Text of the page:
Dead reckoning is navigation solely by means of computations based on time, airspeed, distance, and direction. The products derived from these variables, when adjusted by windspeed and velocity, are heading and groundspeed. The predicted heading will guide the airplane along the intended path and the groundspeed will establish the time to arrive at each checkpoint and the destination. The word “dead” in dead reckoning is actually derived from “ded,” or deduced reckoning. Except for flights over water, dead reckoning is usually used with pilotage for cross-country flying. The heading and groundspeed as calculated is constantly monitored and corrected by pilotage as observed from checkpoints.

The Wind Triangle or Vector Analysis

 If there is no wind, the airplane’s ground track will be the same as the heading and the groundspeed will be the same as the true airspeed. Only on rare occasions does this condition exist. A wind triangle, the pilot’s version of vector analysis, is the backbone of dead reckoning.

 The wind triangle is a graphic explanation of the effect of wind upon flight. Groundspeed, heading, and time for any flight can be determined by using the wind triangle. It can be applied to the simplest kind of cross-country flight as well as the most complicated instrument flight. The experienced pilot becomes so familiar with the fundamental principles that estimates can be made which are adequate for visual flight without actually drawing the diagrams.
The beginning student, however, needs to develop skill in constructing these diagrams as an aid to the complete understanding of wind effect. Either consciously or unconsciously, every good pilot thinks of the flight in terms of wind triangle. If a flight is to be made on a course to the east, with a wind blowing from northeast, the airplane must be headed somewhat to the north of east to counteract drift. This can be represented by a diagram as shown in figure 8-17. Each line represents direction and speed. The long dotted line shows the direction the plane is heading, and its length represents the airspeed for 1 hour. The short dotted line at the right shows the wind direction, and its length represents the wind velocity for 1 hour. The solid line shows the direction of the track, or the path of the airplane as measured over the Earth, and its length represents the distance traveled in 1 hour, or the groundspeed.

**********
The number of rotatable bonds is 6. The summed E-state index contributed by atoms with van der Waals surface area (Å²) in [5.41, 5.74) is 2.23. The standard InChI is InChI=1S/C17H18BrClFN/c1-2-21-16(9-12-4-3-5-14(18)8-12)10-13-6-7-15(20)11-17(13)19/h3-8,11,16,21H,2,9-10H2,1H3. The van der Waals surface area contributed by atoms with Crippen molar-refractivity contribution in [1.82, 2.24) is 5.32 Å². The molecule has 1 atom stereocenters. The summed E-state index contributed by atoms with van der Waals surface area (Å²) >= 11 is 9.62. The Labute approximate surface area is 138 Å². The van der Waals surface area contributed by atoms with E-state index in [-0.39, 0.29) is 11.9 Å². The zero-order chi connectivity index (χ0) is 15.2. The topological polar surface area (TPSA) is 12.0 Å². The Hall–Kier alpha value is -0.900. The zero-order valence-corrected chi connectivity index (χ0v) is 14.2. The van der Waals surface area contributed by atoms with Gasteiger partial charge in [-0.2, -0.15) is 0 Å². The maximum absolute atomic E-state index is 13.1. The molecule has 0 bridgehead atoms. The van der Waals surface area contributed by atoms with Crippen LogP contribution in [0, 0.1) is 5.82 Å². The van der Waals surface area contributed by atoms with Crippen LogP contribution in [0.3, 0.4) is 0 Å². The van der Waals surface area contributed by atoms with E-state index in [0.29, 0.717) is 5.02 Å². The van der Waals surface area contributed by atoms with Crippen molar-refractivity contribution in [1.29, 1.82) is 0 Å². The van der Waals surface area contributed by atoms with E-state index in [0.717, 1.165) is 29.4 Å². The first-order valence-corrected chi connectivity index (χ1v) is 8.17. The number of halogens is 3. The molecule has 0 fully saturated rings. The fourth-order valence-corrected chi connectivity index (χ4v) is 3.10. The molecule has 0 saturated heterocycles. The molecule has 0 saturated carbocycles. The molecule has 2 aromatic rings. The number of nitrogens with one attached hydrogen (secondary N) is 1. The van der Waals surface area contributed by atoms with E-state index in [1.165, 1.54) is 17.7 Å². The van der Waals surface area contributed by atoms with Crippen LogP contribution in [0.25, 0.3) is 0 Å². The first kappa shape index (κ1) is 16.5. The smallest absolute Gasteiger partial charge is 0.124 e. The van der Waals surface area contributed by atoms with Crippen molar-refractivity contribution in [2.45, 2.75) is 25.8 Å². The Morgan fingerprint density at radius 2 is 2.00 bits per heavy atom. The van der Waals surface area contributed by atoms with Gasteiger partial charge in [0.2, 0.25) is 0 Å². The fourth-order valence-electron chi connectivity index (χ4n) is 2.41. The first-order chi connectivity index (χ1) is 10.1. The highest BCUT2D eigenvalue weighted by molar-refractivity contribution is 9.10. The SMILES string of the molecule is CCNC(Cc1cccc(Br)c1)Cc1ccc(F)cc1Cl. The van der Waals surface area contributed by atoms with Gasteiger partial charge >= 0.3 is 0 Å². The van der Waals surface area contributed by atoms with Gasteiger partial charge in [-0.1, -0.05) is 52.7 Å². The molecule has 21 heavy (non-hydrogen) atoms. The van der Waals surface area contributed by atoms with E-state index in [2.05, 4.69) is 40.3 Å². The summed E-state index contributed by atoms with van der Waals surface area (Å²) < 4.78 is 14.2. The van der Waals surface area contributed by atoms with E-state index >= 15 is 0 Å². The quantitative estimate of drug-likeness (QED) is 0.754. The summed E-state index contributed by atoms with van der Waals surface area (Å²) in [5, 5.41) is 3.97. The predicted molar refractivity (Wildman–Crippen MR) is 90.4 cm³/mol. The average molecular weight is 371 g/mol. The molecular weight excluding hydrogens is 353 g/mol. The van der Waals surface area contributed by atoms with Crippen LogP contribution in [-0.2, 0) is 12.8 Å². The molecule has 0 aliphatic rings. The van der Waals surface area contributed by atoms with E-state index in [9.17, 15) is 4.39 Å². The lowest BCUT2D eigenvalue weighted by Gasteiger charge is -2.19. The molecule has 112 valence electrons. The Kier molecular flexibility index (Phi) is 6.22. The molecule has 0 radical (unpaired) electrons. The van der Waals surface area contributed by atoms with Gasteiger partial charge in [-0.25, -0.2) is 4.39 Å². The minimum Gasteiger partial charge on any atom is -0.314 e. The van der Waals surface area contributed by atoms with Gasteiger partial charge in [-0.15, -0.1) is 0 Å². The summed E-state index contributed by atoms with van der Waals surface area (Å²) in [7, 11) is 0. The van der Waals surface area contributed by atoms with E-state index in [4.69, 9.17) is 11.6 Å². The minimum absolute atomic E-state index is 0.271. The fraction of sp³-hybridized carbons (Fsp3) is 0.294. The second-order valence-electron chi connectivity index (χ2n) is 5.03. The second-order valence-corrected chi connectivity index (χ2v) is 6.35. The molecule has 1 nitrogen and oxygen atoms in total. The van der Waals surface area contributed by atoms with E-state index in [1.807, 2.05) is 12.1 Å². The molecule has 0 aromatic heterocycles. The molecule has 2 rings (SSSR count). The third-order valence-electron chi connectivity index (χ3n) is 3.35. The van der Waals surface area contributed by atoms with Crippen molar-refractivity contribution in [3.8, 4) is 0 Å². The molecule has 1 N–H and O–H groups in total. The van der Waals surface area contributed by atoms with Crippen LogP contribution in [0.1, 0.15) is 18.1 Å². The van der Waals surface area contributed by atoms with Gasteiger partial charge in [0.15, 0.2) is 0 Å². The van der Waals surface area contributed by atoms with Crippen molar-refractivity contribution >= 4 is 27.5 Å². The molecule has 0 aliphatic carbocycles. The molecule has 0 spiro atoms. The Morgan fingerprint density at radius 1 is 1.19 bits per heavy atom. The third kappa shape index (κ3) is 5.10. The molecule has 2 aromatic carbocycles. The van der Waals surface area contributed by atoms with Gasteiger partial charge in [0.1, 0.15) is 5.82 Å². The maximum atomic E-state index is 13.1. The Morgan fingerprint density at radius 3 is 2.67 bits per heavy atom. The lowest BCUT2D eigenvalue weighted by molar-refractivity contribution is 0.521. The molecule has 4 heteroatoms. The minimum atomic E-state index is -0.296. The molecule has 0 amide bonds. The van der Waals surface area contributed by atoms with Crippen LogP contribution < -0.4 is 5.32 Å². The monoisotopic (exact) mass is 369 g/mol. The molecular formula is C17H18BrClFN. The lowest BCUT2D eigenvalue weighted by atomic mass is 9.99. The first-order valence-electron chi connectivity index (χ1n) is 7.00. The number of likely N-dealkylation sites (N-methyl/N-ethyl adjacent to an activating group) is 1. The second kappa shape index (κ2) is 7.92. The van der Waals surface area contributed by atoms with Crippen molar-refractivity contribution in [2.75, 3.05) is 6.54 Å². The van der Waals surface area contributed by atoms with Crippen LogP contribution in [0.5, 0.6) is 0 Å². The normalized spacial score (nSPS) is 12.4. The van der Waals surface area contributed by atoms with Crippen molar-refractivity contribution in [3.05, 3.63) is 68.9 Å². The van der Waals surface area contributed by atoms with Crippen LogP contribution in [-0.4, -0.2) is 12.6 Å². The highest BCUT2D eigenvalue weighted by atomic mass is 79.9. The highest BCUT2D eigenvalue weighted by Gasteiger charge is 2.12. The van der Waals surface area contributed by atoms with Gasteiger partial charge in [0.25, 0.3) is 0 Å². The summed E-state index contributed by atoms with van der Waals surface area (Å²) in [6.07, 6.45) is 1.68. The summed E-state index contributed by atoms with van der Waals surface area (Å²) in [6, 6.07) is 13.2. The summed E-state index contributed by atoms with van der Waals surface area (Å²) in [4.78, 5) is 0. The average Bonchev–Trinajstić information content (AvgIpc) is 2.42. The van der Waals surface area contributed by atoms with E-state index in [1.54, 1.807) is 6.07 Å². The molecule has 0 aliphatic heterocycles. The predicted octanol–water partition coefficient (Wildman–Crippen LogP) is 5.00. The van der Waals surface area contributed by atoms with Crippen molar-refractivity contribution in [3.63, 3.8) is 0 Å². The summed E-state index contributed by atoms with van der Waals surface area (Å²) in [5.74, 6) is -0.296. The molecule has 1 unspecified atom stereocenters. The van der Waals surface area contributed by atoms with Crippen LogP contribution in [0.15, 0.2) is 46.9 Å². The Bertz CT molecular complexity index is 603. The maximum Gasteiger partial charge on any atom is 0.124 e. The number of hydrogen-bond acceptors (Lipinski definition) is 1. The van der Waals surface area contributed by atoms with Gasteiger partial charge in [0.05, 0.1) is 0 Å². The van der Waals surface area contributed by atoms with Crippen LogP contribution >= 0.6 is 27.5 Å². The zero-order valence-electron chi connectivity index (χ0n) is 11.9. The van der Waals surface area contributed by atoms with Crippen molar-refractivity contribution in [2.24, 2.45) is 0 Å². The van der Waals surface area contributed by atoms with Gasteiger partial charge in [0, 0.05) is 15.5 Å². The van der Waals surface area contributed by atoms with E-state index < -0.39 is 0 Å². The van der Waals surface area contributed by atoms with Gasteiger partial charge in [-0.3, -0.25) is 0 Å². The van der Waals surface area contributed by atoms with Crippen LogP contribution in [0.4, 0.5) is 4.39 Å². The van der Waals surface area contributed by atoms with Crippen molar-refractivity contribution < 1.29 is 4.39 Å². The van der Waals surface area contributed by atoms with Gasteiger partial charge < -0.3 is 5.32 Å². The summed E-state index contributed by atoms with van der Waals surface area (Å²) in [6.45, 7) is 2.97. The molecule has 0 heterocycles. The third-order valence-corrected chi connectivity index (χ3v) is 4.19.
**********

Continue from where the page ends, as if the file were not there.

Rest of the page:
In actual practice, the triangle illustrated in figure 8-17 is not drawn; instead, construct a similar triangle as shown by the black lines in figure 8-18, which is explained in the following example.

Suppose a flight is to be flown from E to P. Draw a line on the aeronautical chart connecting these two points, measure its direction with a protractor, or plotter, in reference to a meridian. This is the true course which in this example is assumed to be 090° (east). From the National Weather Service, it is learned that the wind at the altitude of the intended flight is 40 knots from the northeast (045°). Since the National Weather Service reports the windspeed in knots, if the true airspeed of the airplane is 120 knots, there is no need to convert speeds from knots to MPH or vice versa.

Figure 8-18.—The wind triangle as is drawn in navigation practice. Blue lines show the triangle as drawn in figure 8-17.
Now on a plain sheet of paper draw a vertical line representing north and south. (The various steps are shown in figure 8-19.) Place the protractor with the base resting on the vertical line and the curved edge facing east. At the center point of the base, make a dot labeled “E” (point of departure), and at the curved edge, make a dot at 90° (indicating the direction of the true course) and another at 45° (indicating wind direction).

 With the ruler, draw the true course line from E, extending it somewhat beyond the dot by 90°, and labeling it “TC 090°.”